Scatterplots are just one of the many types of charts that you can create with matplotlib.pyplot. Shading markers based on a third variable using a colormap is an excellent way of visualizing the relationship between three variables at once.

I hope that this tutorial has been helpful to you, and you can use scatterplots in the future to gain valuable insights into your data. Example 2: Using a different colormap

In Example 1, we created a scatterplot using a gray colormap.

However, there are many other colormaps that we can use to shade the markers on the plot. In this example, we will create a scatterplot using the Greens colormap and reverse the shading of the markers.

Creating the scatterplot with Greens colormap

To create the scatterplot, we will use the same DataFrame from Example 1, which contains information on the sales performance of a company’s products in terms of units sold and revenue generated. We will shade the markers based on the revenue generated and the Greens colormap.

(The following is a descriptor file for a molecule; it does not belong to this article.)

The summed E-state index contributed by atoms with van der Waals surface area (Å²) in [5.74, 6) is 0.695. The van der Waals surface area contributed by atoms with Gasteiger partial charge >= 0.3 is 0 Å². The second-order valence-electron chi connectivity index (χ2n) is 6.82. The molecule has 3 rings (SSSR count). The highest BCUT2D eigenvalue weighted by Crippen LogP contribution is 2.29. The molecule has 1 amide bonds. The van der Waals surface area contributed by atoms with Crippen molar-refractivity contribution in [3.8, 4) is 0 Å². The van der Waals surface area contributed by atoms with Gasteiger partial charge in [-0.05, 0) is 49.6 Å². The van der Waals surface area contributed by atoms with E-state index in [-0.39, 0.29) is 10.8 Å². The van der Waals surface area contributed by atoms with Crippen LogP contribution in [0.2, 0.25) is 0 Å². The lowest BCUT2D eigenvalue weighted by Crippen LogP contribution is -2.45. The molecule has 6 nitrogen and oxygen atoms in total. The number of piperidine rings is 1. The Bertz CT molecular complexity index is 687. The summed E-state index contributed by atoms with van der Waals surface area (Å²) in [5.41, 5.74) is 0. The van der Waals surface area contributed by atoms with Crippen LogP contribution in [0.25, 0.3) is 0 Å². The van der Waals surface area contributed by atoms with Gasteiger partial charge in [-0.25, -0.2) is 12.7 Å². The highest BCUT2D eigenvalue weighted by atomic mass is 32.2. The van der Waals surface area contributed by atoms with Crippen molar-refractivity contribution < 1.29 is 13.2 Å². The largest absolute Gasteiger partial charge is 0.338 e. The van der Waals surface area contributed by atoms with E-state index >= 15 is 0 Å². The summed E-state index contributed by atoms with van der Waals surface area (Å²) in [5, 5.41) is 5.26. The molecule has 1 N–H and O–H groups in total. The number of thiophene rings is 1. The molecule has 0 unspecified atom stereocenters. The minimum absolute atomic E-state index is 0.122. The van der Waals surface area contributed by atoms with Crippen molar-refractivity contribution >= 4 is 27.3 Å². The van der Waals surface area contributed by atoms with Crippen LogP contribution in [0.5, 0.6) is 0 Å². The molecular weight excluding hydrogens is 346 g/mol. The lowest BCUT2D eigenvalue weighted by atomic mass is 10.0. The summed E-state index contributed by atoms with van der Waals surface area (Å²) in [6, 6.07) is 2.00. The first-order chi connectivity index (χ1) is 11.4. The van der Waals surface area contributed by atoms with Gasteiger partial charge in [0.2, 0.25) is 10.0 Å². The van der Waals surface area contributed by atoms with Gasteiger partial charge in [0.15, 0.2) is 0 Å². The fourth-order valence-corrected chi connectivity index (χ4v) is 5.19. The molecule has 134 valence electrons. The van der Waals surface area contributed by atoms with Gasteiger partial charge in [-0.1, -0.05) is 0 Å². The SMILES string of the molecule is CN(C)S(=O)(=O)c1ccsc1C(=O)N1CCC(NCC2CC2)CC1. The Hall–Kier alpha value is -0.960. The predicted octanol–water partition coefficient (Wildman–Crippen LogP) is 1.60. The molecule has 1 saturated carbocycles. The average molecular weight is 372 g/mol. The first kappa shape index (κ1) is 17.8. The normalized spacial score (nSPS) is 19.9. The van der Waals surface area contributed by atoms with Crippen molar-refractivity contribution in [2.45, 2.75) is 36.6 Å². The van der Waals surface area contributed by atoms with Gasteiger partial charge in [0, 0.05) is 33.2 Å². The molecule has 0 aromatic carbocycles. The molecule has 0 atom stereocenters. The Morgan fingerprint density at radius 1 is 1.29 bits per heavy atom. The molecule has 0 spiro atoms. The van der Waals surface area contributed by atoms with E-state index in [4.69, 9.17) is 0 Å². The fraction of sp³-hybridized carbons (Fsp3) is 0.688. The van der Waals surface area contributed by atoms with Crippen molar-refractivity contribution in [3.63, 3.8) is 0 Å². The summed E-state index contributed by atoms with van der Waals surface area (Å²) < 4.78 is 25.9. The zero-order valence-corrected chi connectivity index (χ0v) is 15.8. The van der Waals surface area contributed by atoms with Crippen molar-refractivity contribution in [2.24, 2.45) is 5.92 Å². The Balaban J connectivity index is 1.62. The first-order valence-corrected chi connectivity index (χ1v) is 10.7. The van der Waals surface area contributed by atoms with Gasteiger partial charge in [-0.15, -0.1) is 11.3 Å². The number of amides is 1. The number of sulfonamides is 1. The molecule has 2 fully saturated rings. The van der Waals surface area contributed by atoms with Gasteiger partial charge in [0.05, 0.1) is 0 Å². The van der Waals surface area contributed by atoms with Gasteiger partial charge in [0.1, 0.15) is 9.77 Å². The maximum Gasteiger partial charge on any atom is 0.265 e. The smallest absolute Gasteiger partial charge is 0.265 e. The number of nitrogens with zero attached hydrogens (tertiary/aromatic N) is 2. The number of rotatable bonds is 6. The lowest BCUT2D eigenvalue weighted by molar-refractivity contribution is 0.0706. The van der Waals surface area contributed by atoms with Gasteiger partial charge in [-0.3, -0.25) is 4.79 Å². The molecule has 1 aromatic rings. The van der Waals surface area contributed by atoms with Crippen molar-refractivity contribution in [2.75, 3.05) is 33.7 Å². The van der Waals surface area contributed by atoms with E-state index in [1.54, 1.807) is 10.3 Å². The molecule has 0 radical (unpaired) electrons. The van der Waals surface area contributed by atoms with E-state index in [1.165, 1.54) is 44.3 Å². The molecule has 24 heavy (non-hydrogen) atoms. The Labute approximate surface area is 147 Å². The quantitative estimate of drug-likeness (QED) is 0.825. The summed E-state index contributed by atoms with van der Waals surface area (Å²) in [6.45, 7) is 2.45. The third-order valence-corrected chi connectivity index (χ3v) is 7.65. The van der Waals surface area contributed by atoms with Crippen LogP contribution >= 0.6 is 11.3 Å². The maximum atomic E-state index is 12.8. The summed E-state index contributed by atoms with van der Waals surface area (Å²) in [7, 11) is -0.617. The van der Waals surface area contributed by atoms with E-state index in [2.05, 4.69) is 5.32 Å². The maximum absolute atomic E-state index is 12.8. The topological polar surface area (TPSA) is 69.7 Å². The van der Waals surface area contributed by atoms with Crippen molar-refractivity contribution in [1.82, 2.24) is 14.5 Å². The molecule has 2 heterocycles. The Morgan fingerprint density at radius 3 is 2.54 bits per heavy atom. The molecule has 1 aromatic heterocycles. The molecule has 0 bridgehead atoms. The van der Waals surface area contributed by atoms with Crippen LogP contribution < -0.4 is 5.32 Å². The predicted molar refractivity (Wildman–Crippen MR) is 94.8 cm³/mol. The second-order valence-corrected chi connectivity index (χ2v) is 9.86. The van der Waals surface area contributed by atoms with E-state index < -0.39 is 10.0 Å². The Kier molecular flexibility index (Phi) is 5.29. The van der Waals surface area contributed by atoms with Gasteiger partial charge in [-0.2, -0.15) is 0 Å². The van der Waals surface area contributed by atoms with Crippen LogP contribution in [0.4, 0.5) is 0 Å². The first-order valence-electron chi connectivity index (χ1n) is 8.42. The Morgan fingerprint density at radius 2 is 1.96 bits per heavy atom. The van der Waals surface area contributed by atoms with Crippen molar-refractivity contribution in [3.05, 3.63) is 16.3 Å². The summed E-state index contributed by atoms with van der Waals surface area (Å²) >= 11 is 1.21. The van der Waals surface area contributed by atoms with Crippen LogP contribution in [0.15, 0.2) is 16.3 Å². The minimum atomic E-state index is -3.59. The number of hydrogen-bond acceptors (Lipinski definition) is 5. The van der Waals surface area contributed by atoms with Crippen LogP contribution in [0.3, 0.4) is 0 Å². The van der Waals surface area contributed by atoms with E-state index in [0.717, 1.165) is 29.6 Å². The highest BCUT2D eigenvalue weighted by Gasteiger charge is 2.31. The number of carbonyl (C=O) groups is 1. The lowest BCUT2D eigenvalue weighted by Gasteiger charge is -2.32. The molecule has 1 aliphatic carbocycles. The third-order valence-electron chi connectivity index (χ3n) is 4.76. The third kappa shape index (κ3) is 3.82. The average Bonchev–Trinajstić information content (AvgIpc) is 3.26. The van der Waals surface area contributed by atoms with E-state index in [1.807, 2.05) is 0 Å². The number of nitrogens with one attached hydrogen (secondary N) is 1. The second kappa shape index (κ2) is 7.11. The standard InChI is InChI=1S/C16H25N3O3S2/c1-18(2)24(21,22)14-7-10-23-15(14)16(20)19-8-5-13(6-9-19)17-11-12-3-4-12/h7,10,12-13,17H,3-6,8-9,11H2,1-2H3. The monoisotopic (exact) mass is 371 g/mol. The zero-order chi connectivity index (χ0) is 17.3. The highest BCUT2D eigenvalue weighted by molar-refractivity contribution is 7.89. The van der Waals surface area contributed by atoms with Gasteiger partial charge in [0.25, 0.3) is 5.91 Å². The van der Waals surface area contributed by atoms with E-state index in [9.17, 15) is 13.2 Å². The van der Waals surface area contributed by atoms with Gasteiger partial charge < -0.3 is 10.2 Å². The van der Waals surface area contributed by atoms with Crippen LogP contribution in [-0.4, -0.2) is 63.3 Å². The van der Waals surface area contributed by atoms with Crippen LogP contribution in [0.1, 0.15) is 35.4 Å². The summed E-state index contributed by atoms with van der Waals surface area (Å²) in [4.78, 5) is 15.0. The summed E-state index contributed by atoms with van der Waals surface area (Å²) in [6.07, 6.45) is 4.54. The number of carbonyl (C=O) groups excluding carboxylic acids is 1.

“`

# create the scatterplot

plt.scatter(df[‘Units Sold’], df[‘Revenue’], c=df[‘Revenue’], cmap=’Greens’, s=100)

# add a title and axis labels

plt.title(‘Sales Performance’)

plt.xlabel(‘Units Sold’)

plt.ylabel(‘Revenue’)

# show the plot

plt.show()

“`

In the above code, we set the ‘c’ parameter to the ‘Revenue’ column of our DataFrame to shade the markers based on revenue generated. We also set the ‘cmap’ parameter to ‘Greens’ to use the Greens colormap.

We set the default marker size to 100 with the ‘s’ parameter. We then add a title and axis labels to our plot and display it using plt.show().

Reversing the colormap shading

By default, the shading of the colormap goes from the lowest value to the highest value. In some cases, we may want to reverse the order of the shading.

We can achieve this by adding the ‘vmin’ and ‘vmax’ parameters to our scatterplot. “`

# create the scatterplot with reversed shading

plt.scatter(df[‘Units Sold’], df[‘Revenue’], c=df[‘Revenue’], cmap=’Greens’, s=100, vmin=df[‘Revenue’].max(), vmax=df[‘Revenue’].min())

# add a title and axis labels